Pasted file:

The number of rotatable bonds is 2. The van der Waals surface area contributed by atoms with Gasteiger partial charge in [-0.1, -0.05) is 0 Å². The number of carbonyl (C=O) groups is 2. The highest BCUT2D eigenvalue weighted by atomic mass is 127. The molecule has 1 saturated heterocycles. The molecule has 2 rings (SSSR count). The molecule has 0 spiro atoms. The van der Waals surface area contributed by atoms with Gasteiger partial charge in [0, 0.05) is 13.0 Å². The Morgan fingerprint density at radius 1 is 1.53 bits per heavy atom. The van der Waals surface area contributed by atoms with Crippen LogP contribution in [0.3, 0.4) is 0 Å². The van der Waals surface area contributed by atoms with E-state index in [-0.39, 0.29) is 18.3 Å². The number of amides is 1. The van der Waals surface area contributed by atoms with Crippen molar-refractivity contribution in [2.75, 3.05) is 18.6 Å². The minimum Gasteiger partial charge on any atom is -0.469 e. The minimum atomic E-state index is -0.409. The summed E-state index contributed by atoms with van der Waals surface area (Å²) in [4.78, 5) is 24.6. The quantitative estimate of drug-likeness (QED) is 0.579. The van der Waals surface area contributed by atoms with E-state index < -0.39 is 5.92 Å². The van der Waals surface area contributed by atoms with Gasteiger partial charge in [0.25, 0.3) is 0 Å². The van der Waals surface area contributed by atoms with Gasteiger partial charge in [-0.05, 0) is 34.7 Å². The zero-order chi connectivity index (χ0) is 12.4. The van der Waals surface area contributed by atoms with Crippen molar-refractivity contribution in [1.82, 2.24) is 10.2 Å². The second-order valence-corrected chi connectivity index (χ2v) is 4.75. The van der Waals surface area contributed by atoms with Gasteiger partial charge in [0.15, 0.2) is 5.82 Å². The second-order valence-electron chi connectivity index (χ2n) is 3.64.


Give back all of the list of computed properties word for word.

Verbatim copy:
The number of rotatable bonds is 2. The van der Waals surface area contributed by atoms with Gasteiger partial charge in [-0.1, -0.05) is 0 Å². The number of carbonyl (C=O) groups is 2. The highest BCUT2D eigenvalue weighted by atomic mass is 127. The molecule has 1 saturated heterocycles. The molecule has 2 rings (SSSR count). The molecule has 0 spiro atoms. The van der Waals surface area contributed by atoms with Gasteiger partial charge in [0, 0.05) is 13.0 Å². The Morgan fingerprint density at radius 1 is 1.53 bits per heavy atom. The van der Waals surface area contributed by atoms with Crippen LogP contribution in [0.3, 0.4) is 0 Å². The van der Waals surface area contributed by atoms with E-state index in [-0.39, 0.29) is 18.3 Å². The number of amides is 1. The van der Waals surface area contributed by atoms with Crippen molar-refractivity contribution in [2.75, 3.05) is 18.6 Å². The minimum Gasteiger partial charge on any atom is -0.469 e. The minimum atomic E-state index is -0.409. The summed E-state index contributed by atoms with van der Waals surface area (Å²) in [4.78, 5) is 24.6. The quantitative estimate of drug-likeness (QED) is 0.579. The van der Waals surface area contributed by atoms with E-state index < -0.39 is 5.92 Å². The van der Waals surface area contributed by atoms with Gasteiger partial charge in [0.25, 0.3) is 0 Å². The van der Waals surface area contributed by atoms with Gasteiger partial charge in [-0.05, 0) is 34.7 Å². The zero-order chi connectivity index (χ0) is 12.4. The van der Waals surface area contributed by atoms with Crippen molar-refractivity contribution in [1.82, 2.24) is 10.2 Å². The second-order valence-corrected chi connectivity index (χ2v) is 4.75. The van der Waals surface area contributed by atoms with Gasteiger partial charge in [0.15, 0.2) is 5.82 Å². The second-order valence-electron chi connectivity index (χ2n) is 3.64.